“Hallucinations” Turn Masterpiece

McCandless painting. Photo courtesy of Lauren McCandless.

She could always envision more than what was directly in front of her. 

The hinges on the door creak and a bell rings as her foot breaks the barrier from the outside into the laundromat. The sounds of machinery operating and coins hitting the floor fill her ears but these aren’t the details she noticed. She’s drawn to how things look, what else they could be and how she can turn them into something new and more her style. 

She makes her way over to the washing machine. It looks like a box from the outside but the cylindrical inside is what piques her inspiration. It spins around and around and around. She thinks it can be a symbol for the way waves work. 

As a surfer, many of the paintings she draws and pictures she sees bring her back to the ocean and cultivate new ideas. 

She draws a quick sketch to remember what it looks like at the moment and makes her way back home and into her drawing room. Windows cover three of the four walls, natural light pierces in and a pile of paint waits to be used. This is where her ideas begin to come to life. 

She starts with her initial sketch of the washing machine, simple and in its original form, but she doesn’t stop there. Her mind runs. 

“I could put a surfer inside it,” she thinks as she begins to add to the paper. “It could be funny to call it a wave pool,” a new dimension is introduced. “Always bright colors,” a consistent theme if you were to see the radiating orange-colored surfboard she rides. Each addition to her sketch builds on one another as the thoughts fly through her head. It is as if they are part of a snowball rolling over itself, clinging to all its surroundings and ultimately, expanding.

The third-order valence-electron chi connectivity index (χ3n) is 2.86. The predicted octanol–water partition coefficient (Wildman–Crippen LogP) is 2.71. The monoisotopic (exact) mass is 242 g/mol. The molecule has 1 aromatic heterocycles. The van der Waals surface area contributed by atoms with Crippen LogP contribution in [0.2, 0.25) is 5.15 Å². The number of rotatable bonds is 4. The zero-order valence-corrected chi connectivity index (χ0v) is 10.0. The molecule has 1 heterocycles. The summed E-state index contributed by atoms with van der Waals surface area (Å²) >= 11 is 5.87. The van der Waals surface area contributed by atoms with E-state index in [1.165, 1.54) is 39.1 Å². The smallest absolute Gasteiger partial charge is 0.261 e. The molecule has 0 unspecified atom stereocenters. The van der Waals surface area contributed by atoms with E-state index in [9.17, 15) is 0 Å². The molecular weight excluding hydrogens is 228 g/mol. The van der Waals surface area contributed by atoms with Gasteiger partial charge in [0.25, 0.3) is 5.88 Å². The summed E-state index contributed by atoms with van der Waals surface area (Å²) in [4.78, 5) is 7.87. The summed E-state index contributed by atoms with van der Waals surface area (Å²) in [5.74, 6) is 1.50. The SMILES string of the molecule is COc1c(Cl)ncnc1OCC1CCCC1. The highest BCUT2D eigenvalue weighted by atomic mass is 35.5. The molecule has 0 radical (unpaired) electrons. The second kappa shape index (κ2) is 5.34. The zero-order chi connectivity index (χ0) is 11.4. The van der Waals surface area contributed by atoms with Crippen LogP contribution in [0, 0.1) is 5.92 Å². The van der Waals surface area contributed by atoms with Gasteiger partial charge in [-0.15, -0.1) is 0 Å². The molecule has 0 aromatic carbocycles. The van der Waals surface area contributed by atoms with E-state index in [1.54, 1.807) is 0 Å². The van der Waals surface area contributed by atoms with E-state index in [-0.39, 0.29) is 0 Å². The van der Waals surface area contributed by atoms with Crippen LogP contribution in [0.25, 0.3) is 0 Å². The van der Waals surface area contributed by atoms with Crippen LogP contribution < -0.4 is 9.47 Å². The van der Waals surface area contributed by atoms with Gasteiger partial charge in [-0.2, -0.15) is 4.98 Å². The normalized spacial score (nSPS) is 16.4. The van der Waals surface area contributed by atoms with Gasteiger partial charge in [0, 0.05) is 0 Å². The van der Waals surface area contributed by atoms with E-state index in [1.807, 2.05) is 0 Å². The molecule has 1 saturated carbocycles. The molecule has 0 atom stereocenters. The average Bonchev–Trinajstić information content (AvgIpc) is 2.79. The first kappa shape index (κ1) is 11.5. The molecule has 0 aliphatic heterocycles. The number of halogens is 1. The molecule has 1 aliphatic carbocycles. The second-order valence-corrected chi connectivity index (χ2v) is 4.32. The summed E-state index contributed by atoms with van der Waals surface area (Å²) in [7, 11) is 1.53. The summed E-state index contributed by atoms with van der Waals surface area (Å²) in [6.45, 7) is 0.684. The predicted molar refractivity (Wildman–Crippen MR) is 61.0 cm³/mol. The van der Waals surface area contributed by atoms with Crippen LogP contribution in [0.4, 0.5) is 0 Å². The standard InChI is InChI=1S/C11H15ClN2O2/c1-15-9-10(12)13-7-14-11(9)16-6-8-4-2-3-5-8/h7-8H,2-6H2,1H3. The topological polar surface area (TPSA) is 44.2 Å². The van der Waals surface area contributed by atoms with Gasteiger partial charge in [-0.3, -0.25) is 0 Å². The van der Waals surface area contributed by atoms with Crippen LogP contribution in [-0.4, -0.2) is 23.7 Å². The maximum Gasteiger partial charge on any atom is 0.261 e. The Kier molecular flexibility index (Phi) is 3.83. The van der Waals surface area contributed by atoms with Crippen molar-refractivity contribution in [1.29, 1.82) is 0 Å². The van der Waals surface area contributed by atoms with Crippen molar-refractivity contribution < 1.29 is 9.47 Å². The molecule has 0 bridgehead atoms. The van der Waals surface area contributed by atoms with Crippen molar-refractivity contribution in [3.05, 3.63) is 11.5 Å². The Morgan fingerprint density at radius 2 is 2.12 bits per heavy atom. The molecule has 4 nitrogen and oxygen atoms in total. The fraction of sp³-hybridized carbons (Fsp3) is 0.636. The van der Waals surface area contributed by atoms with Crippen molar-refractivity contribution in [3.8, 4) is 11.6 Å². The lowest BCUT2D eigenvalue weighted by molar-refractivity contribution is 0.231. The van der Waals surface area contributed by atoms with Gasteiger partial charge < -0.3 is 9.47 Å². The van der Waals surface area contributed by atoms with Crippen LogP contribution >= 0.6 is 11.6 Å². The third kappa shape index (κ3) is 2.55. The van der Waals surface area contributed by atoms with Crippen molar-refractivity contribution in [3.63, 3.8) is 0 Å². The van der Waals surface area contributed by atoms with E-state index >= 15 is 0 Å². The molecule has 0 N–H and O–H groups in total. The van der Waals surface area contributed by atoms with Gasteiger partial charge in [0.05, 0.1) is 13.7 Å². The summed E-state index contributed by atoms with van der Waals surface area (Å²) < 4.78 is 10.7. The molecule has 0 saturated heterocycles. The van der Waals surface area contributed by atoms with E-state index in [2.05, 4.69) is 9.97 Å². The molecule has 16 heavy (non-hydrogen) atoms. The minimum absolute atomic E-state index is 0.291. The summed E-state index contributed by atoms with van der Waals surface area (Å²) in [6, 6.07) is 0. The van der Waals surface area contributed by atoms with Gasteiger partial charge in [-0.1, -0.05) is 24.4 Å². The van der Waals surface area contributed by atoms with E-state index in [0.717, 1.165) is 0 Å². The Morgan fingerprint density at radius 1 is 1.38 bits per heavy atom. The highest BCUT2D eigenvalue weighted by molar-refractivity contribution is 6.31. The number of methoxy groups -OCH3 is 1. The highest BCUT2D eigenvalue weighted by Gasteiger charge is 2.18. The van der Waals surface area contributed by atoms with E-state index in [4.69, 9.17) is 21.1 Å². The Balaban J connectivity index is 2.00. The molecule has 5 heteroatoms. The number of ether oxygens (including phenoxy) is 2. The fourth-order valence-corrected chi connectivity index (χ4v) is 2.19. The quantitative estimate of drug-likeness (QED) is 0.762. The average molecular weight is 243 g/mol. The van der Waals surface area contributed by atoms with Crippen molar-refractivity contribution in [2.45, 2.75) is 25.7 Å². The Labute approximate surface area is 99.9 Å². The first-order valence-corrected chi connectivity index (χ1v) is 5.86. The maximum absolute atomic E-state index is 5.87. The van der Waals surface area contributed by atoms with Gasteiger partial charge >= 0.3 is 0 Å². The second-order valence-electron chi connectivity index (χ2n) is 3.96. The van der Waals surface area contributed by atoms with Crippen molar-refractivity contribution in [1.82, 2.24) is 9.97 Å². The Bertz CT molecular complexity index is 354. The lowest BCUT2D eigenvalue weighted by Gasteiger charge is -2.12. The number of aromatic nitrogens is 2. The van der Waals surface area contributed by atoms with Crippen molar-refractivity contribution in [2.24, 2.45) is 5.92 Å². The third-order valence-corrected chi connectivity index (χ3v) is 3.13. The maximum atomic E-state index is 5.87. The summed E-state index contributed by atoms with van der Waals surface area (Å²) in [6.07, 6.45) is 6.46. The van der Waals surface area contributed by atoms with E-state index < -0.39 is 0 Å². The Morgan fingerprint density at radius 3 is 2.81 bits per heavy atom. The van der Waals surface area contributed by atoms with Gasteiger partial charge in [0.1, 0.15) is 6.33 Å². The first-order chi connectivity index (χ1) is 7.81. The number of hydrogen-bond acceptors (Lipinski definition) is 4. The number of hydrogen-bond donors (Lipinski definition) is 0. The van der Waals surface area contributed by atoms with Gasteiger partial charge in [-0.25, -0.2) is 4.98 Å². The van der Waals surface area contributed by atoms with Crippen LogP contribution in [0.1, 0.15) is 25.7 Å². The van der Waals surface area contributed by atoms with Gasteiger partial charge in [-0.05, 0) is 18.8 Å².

A washing machine turned into a wave pool. 

By definition, she has “hallucinations.” A hallucination is “a sensory experience that [appears] real but [is] created by your mind,” wrote  Chitra Badii on the Healthline website. Yet, her “hallucinations” aren’t medical, just out of her own creativity. She looks at items and sees more with her eyes than the rest of the world. This is just one scene. 

Lauren McCandless, a San Diego painter and Point Loma Nazarene University alum (‘23), has had an eye for painting since she was in elementary school. Her grandpa said she used to stare outside his window and effortlessly recreate what she was seeing. He encouraged her abilities from that moment on. Her abilities didn’t stop there, they built on each other as did each idea for her paintings. 

After deciding against attending Orange County School of the Arts (OCSA), McCandless put artwork on the back burner until being named creative director for her high school’s associated student body (ASB). While it wasn’t the artistic outlet she anticipated, she used this time to continue boosting her painting skills, even if it was in the form of an informational banner hung up around her campus.